'Blame John Horgan' billboard drives political blame game over gas prices
Opposition tries to pin responsibility on government while premier stays silent on promise to provide relief
The political bickering over high gas prices has moved outside the walls of the B.C. Legislature and is now staring commuters directly in the face in the form of a billboard plastered next to a major thoroughfare in Metro Vancouver.
"Blame John Horgan," reads a massive sign that's impossible to miss for drivers crossing the Alex Fraser Bridge on Highway 91 in Delta.
So who's paying for the ad? The B.C. Liberal caucus — and, in effect, you and me, as that money comes from a budgeted Legislative Assembly fund, not the party or donations.
"It's outrageous; this is taxpayer money being used for partisan activities and that should not be allowed," said Green Party Leader Andrew Weaver.
"It's unacceptable and the public should be demanding they take them down for no other reason than they are using their money for partisan advertising."
But the B.C. Liberals have no intention of backing off, according to Leader Andrew Wilkinson.
"We're the official opposition, and our job is to present the case to British Columbians that they're paying too much tax and that's what we're doing with those billboards."
🚨Attention all border crossers waiting in never ending lines to fill up in Washington State 🚨. John Horgan could take the lead of <a href="https://twitter.com/Wilkinson4BC?ref_src=twsrc%5Etfw">@Wilkinson4BC</a> and reduce B.C. taxes on gas now, but he is refusing. Until he takes action, this billboard will be up at Peace Arch crossing. <a href="https://t.co/NlmxaRAwji">pic.twitter.com/NlmxaRAwji</a>—@SpencerKSproule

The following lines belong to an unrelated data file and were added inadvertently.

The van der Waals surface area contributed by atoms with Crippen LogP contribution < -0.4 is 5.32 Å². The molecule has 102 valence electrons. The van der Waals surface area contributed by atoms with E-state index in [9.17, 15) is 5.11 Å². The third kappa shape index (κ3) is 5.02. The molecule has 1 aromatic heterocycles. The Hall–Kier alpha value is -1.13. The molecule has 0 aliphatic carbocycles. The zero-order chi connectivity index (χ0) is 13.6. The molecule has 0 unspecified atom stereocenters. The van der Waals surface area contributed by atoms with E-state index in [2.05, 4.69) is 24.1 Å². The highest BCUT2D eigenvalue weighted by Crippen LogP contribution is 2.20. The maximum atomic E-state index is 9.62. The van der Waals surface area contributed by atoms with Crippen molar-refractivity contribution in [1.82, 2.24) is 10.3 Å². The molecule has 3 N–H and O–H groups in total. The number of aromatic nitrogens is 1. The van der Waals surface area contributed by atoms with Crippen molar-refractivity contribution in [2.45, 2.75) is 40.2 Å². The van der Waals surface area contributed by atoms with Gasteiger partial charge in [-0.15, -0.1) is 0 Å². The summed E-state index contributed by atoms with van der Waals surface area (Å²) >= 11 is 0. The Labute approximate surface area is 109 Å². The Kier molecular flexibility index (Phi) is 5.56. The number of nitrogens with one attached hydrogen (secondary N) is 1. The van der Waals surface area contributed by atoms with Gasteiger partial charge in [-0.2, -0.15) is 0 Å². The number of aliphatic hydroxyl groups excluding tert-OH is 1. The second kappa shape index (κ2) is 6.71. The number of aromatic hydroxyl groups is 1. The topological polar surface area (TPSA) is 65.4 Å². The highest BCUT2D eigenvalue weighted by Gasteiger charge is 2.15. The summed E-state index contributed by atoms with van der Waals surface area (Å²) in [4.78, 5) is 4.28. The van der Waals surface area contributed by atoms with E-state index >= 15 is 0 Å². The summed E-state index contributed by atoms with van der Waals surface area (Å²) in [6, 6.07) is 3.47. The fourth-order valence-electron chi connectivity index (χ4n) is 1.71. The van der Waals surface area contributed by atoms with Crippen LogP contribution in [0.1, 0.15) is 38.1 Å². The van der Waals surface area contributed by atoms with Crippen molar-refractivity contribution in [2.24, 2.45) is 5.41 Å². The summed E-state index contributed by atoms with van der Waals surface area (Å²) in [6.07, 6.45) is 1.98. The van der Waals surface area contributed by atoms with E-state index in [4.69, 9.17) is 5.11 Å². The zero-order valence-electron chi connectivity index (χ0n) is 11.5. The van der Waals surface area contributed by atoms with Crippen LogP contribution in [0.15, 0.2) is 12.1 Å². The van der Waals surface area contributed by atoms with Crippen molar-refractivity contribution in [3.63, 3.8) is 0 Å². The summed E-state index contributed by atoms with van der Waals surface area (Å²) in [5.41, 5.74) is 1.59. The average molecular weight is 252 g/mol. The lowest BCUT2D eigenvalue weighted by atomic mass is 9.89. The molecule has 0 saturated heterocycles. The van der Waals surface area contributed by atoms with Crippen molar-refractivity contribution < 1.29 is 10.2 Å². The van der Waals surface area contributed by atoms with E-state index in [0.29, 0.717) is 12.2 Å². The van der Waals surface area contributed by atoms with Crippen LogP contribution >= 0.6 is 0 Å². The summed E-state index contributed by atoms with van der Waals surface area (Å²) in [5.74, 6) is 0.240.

Wilkinson has made it his mission to use gas prices as a wedge issue, knowing full well it's a populist target and trying to funnel driver frustration solely towards the premier.
"We're concerned that people need to know why they're paying so much in gas, and a good chunk of it is because of provincial taxation," he said.
Here's a breakdown of the 35-cents a litre in provincial taxes drivers pay in Metro Vancouver:
- Motor fuel tax — 1.75 cents
- B.C. Transportation Finance Authority tax — 6.75 cents
- Carbon tax — 8.89 cents
- TransLink tax — 17 cents (increasing to 18.5 cents on July 1st)
Wilkinson is pushing the government to cap some of those taxes in a bid to bring down prices.
His proposal would set a benchmark price and anytime it goes over it, the province would curtail taxes to prevent prices from exceeding the pre-determined amount.
But Wilkinson acknowledges the TransLink tax and the carbon tax should be left alone. That leaves only the motor fuel tax and the B.C. Transportation Finance Authority tax. Even if both were wiped away entirely, it would only amount to a savings of about 8.5-cents per litre.
'It makes no economic sense'
An economist believes Wilkinson's plan amounts to a subsidy for oil companies while leaving no significant benefit for drivers.
"It is a completely ineffective proposition — it makes no economic sense," said Werner Antweiler, associate professor at UBC's Sauder School of Business.
He argues that sacrificing taxes is a blatant invitation for oil companies to raise their prices even higher, knowing the government will absorb the difference.